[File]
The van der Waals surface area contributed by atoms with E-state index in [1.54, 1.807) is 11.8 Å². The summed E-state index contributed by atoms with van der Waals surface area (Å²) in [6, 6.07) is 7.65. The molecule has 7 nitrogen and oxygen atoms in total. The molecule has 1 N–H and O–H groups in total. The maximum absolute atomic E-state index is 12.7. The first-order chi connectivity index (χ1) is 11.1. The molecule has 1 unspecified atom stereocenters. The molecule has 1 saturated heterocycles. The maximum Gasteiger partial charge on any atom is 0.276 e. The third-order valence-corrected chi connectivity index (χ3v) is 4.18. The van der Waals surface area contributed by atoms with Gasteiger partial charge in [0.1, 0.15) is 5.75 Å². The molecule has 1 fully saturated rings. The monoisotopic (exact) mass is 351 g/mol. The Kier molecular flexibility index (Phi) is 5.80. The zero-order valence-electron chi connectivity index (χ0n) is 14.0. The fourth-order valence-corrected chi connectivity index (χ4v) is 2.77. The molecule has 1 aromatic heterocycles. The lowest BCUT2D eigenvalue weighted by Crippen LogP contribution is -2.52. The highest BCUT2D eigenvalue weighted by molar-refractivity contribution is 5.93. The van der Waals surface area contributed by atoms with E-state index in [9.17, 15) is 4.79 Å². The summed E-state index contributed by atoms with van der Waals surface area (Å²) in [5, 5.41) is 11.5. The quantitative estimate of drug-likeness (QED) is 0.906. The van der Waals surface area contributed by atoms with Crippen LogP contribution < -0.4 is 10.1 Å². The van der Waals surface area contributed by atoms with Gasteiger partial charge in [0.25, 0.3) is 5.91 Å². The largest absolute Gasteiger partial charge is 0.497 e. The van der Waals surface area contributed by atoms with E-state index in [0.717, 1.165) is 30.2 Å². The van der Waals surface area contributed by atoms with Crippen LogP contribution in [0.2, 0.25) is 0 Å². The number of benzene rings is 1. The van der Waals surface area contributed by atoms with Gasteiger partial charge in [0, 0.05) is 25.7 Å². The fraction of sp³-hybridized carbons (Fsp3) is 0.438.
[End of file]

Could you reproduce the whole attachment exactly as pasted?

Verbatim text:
The van der Waals surface area contributed by atoms with E-state index in [1.54, 1.807) is 11.8 Å². The summed E-state index contributed by atoms with van der Waals surface area (Å²) in [6, 6.07) is 7.65. The molecule has 7 nitrogen and oxygen atoms in total. The molecule has 1 N–H and O–H groups in total. The maximum absolute atomic E-state index is 12.7. The first-order chi connectivity index (χ1) is 11.1. The molecule has 1 unspecified atom stereocenters. The molecule has 1 saturated heterocycles. The maximum Gasteiger partial charge on any atom is 0.276 e. The third-order valence-corrected chi connectivity index (χ3v) is 4.18. The van der Waals surface area contributed by atoms with Gasteiger partial charge in [0.1, 0.15) is 5.75 Å². The molecule has 1 fully saturated rings. The monoisotopic (exact) mass is 351 g/mol. The Kier molecular flexibility index (Phi) is 5.80. The zero-order valence-electron chi connectivity index (χ0n) is 14.0. The fourth-order valence-corrected chi connectivity index (χ4v) is 2.77. The molecule has 1 aromatic heterocycles. The lowest BCUT2D eigenvalue weighted by Crippen LogP contribution is -2.52. The highest BCUT2D eigenvalue weighted by molar-refractivity contribution is 5.93. The van der Waals surface area contributed by atoms with E-state index in [9.17, 15) is 4.79 Å². The summed E-state index contributed by atoms with van der Waals surface area (Å²) in [5, 5.41) is 11.5. The quantitative estimate of drug-likeness (QED) is 0.906. The van der Waals surface area contributed by atoms with Crippen LogP contribution < -0.4 is 10.1 Å². The van der Waals surface area contributed by atoms with Gasteiger partial charge in [0.25, 0.3) is 5.91 Å². The largest absolute Gasteiger partial charge is 0.497 e. The van der Waals surface area contributed by atoms with E-state index in [0.717, 1.165) is 30.2 Å². The van der Waals surface area contributed by atoms with Crippen LogP contribution in [0.2, 0.25) is 0 Å². The number of benzene rings is 1. The van der Waals surface area contributed by atoms with Gasteiger partial charge in [0, 0.05) is 25.7 Å². The fraction of sp³-hybridized carbons (Fsp3) is 0.438.